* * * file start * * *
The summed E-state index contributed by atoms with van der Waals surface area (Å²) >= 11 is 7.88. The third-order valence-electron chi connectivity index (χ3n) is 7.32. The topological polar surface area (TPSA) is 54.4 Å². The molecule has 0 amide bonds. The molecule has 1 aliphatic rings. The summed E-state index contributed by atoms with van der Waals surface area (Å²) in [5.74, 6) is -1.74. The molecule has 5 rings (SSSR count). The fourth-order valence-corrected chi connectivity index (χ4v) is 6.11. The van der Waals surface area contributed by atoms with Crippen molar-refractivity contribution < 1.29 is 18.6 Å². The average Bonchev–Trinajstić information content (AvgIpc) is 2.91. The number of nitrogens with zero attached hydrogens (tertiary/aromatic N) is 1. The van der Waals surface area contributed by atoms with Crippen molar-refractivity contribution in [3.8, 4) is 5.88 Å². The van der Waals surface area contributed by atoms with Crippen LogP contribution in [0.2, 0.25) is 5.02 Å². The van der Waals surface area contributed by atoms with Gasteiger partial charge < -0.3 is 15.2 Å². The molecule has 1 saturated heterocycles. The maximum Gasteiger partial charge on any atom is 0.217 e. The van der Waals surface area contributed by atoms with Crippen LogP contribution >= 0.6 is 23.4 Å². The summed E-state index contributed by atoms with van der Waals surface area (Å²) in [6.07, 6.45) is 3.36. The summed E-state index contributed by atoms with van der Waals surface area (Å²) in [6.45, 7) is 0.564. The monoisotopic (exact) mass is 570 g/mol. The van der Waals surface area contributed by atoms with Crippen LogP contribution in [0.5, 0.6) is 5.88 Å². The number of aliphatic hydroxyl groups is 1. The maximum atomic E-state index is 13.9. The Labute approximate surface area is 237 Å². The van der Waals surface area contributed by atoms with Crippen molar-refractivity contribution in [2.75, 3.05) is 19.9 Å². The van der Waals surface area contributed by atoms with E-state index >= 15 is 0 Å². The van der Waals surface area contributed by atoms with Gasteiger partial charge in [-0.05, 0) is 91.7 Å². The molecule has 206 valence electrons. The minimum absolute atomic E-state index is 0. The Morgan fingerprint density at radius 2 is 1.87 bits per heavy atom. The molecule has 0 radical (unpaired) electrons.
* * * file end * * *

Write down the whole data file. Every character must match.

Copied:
The summed E-state index contributed by atoms with van der Waals surface area (Å²) >= 11 is 7.88. The third-order valence-electron chi connectivity index (χ3n) is 7.32. The topological polar surface area (TPSA) is 54.4 Å². The molecule has 0 amide bonds. The molecule has 1 aliphatic rings. The summed E-state index contributed by atoms with van der Waals surface area (Å²) in [5.74, 6) is -1.74. The molecule has 5 rings (SSSR count). The fourth-order valence-corrected chi connectivity index (χ4v) is 6.11. The van der Waals surface area contributed by atoms with Crippen molar-refractivity contribution < 1.29 is 18.6 Å². The average Bonchev–Trinajstić information content (AvgIpc) is 2.91. The number of nitrogens with zero attached hydrogens (tertiary/aromatic N) is 1. The van der Waals surface area contributed by atoms with Crippen molar-refractivity contribution in [3.8, 4) is 5.88 Å². The van der Waals surface area contributed by atoms with Crippen LogP contribution in [0.2, 0.25) is 5.02 Å². The van der Waals surface area contributed by atoms with Gasteiger partial charge < -0.3 is 15.2 Å². The molecule has 1 saturated heterocycles. The maximum Gasteiger partial charge on any atom is 0.217 e. The van der Waals surface area contributed by atoms with Crippen LogP contribution >= 0.6 is 23.4 Å². The summed E-state index contributed by atoms with van der Waals surface area (Å²) in [6.07, 6.45) is 3.36. The summed E-state index contributed by atoms with van der Waals surface area (Å²) in [6.45, 7) is 0.564. The monoisotopic (exact) mass is 570 g/mol. The van der Waals surface area contributed by atoms with Crippen LogP contribution in [0.5, 0.6) is 5.88 Å². The number of aliphatic hydroxyl groups is 1. The maximum atomic E-state index is 13.9. The Labute approximate surface area is 237 Å². The van der Waals surface area contributed by atoms with Crippen molar-refractivity contribution in [2.75, 3.05) is 19.9 Å². The van der Waals surface area contributed by atoms with E-state index >= 15 is 0 Å². The van der Waals surface area contributed by atoms with Gasteiger partial charge in [-0.05, 0) is 91.7 Å². The molecule has 206 valence electrons. The minimum absolute atomic E-state index is 0. The Morgan fingerprint density at radius 2 is 1.87 bits per heavy atom. The molecule has 0 radical (unpaired) electrons.